Last year we decided to upgrade our garden train. It’s technically my father’s train, but our house is the location for the train set so possession being the law and all that. In all seriousness, my parents live in the northern Midwestern US for most of the year, but the weather in Albuquerque is more suited for an outdoor train, so our house was chosen for the location of the track.
So my sister and I got it in our heads to spruce up the track to surprise Dad. Well, truthfully, I suggested it to my sister, she agreed it was a good idea, and then she did all the research in addition to the math and all the hard brain work. Very quickly, what we thought would be a no big deal project became a monster. We prevailed, turned off our perfectionist mode, and with the help of the kids came up with a fantastic result that my dad was pleased with.
The original setup was very respectable. As it was set on the ground, it was hard to mess with and none of us are getting any younger. Our knees were requesting raising the track.
Happily, free plans and advice are available online. They optimistically estimate three days for a task the size we were pondering. Lies. It took us a week. And even then, we had a lot of finish work. Luckily, in New Mexico, we have a rule that things don’t have to perfectly straight. Errors and crooked edges add character. So. We had that going for us.
The first step was to head off to procure lumber. This was more fun for the kids than the grownups.
We had to raise the old track, trying to keep markers in place to the new track would cover the same line. we accomplished this for the most part. Digging holes in our hard clay is, well, hard. But we did it. And handily we have a saw for quick post cutting.
This quickcrete stuff was miraculous. We threw it in the holes, added water, and prayed like crazy that the posts were level and straight. Spoiler alert, they weren’t. Close enough.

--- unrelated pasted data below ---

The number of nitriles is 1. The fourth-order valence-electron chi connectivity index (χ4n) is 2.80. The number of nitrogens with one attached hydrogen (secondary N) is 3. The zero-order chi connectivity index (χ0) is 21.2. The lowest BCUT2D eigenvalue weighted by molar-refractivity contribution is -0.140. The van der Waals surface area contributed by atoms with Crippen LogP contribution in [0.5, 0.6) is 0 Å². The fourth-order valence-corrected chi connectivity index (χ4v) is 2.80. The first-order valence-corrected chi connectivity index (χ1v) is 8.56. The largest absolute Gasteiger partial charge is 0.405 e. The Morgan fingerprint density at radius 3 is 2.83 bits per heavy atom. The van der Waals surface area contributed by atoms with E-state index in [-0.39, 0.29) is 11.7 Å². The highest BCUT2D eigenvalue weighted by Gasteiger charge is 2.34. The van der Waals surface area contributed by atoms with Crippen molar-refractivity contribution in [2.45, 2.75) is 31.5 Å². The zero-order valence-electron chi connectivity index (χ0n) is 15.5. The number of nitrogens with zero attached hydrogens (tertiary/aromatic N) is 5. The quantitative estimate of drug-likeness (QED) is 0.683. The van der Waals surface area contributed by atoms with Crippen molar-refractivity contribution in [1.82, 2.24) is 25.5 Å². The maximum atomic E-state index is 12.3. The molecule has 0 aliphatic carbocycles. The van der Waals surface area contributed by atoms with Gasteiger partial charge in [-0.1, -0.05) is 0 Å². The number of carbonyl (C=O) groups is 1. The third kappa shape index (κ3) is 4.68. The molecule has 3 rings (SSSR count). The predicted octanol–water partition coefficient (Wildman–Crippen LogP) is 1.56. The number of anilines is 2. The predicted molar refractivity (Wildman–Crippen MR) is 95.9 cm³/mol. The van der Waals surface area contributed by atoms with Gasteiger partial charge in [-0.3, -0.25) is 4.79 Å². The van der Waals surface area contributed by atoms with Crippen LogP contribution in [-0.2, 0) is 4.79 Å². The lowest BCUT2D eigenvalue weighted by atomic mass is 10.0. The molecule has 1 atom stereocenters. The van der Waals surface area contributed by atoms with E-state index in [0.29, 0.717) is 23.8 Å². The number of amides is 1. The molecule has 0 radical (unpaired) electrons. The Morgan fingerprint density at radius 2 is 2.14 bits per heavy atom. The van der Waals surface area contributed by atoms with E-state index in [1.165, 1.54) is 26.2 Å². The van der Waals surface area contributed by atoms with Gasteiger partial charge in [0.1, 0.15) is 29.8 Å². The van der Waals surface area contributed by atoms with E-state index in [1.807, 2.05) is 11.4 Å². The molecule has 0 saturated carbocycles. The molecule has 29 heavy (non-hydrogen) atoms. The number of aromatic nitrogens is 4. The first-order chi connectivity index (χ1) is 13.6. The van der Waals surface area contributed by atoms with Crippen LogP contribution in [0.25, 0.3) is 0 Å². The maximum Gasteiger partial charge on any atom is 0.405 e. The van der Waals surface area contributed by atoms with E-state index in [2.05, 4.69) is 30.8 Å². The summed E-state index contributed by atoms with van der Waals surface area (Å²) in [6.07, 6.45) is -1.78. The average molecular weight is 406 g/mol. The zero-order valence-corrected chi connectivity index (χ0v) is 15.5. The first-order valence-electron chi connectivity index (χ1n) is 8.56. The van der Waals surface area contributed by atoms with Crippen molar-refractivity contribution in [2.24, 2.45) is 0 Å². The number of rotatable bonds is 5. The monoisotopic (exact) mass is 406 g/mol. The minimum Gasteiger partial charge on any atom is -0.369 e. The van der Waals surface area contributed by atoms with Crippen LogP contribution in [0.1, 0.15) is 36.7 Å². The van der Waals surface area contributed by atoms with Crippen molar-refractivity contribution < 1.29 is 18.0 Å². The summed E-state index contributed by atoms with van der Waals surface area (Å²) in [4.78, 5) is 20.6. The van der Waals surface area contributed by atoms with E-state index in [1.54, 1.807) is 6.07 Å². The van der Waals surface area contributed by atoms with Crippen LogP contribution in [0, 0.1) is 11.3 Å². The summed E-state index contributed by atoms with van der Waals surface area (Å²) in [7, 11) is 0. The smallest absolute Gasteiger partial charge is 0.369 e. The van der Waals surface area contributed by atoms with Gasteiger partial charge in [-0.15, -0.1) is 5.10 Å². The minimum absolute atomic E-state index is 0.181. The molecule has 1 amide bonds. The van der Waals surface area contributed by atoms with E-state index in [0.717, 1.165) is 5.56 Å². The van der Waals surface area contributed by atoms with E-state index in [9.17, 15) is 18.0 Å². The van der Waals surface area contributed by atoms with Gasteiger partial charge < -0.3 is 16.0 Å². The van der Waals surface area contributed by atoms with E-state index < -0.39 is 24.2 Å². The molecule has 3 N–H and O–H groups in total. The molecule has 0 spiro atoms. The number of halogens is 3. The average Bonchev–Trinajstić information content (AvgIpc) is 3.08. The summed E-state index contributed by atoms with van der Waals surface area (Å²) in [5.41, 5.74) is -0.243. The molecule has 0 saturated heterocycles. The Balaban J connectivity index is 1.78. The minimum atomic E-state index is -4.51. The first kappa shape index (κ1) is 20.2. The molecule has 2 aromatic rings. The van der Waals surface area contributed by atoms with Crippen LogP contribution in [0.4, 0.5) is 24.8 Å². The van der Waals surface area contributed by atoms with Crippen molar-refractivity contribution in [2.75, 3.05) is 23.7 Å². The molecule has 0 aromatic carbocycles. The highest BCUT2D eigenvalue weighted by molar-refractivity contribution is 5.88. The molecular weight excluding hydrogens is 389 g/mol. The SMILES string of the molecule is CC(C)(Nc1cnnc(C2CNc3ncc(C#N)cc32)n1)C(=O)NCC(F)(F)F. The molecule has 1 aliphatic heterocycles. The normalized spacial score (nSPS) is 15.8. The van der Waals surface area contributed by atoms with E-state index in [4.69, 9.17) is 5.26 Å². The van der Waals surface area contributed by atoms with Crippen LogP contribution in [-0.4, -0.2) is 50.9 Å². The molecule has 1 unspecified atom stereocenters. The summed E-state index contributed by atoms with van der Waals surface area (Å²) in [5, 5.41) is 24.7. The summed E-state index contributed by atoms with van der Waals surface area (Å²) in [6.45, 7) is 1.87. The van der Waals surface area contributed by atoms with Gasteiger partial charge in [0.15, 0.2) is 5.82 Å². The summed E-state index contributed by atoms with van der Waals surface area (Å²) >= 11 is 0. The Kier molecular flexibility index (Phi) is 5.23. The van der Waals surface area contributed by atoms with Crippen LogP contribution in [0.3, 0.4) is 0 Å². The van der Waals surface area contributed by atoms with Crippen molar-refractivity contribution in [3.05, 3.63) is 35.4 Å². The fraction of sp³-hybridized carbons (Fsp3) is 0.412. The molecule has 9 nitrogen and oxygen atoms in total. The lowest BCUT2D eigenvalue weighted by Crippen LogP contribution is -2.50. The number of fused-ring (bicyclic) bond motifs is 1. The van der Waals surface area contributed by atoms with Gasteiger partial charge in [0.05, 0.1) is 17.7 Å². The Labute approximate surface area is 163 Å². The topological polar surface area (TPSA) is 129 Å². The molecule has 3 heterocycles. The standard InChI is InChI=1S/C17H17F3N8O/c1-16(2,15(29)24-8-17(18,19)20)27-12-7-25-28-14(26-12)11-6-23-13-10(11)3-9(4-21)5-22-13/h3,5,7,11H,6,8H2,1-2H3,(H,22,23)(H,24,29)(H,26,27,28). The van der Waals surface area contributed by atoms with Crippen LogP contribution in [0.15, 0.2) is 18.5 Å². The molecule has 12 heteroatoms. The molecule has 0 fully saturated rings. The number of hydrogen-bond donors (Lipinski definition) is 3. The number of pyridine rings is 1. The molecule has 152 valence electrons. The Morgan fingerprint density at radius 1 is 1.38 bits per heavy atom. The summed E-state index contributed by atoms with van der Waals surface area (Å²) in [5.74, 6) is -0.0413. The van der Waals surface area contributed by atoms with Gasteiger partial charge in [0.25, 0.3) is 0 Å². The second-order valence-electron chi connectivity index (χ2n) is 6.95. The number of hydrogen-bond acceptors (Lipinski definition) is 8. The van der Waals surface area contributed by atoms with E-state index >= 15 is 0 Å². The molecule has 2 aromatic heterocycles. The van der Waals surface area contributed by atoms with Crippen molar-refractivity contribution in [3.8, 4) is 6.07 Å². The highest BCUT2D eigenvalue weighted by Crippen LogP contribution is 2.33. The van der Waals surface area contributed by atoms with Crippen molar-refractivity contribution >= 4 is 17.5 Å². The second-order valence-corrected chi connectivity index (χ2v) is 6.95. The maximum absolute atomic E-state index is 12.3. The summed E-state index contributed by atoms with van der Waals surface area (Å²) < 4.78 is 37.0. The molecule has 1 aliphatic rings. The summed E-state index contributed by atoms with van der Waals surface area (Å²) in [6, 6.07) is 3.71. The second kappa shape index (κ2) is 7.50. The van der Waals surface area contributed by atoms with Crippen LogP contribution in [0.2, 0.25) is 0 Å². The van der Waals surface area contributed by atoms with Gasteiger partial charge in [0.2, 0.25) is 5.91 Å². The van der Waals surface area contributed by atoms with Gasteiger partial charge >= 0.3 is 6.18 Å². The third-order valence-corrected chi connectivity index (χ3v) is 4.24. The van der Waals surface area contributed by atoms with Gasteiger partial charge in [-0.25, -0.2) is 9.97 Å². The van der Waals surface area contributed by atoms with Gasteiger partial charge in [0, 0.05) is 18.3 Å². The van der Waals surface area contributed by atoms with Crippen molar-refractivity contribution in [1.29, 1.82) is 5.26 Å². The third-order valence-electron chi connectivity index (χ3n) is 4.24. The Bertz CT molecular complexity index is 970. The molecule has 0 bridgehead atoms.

Once the posts were in, we had to figure out how to lay the surface for the track. This was 2 x 6 boards, cut so they joined to create curves. This was the point where we sent the kids away. They helped a ton up until this point and then our brains had to work really really hard. We were at the same time trying to make sure that curves weren’t too sharp for the train, but remember the posts were already set with concrete so we were also troubleshooting errors in spacing at this point.
We made our best guess for the lengths and angles of the boards and ventured onward.
Shims for the Oopses
As mentioned, we screwed up a lot, but thankfully for shims, we made modifications, adding a centimeter or two in order to get a level track. We also sawed pieces of track in half since somehow or another, while we had the track laid almost exactly where it had been, the curves were off. Crazy, I know, because we were really super precise in our measurements. That’s sarcasm, in case you weren’t sure.
Some of us were in heaven, playing with power tools and whatnot 🙂
Eventually, the deal came together. Learned a lot about laying train tracks, that’s for sure. And heavily rued the day I came up with the idea.
We had one part that was beyond hard. The track curved around an existing tree and somehow got way off at that point. Everytime we had a solution, the track shifted and we created an issue elsewhere. I’m not sure how it came together finally, but whatever magic was in place was what we needed.
We persevered and it looks gorgeous if you don’t look too closely.
Chief Engineer Surveying the Lay of the Land
The final test was the presentation to the Grand Master of the Track. He loves it 🙂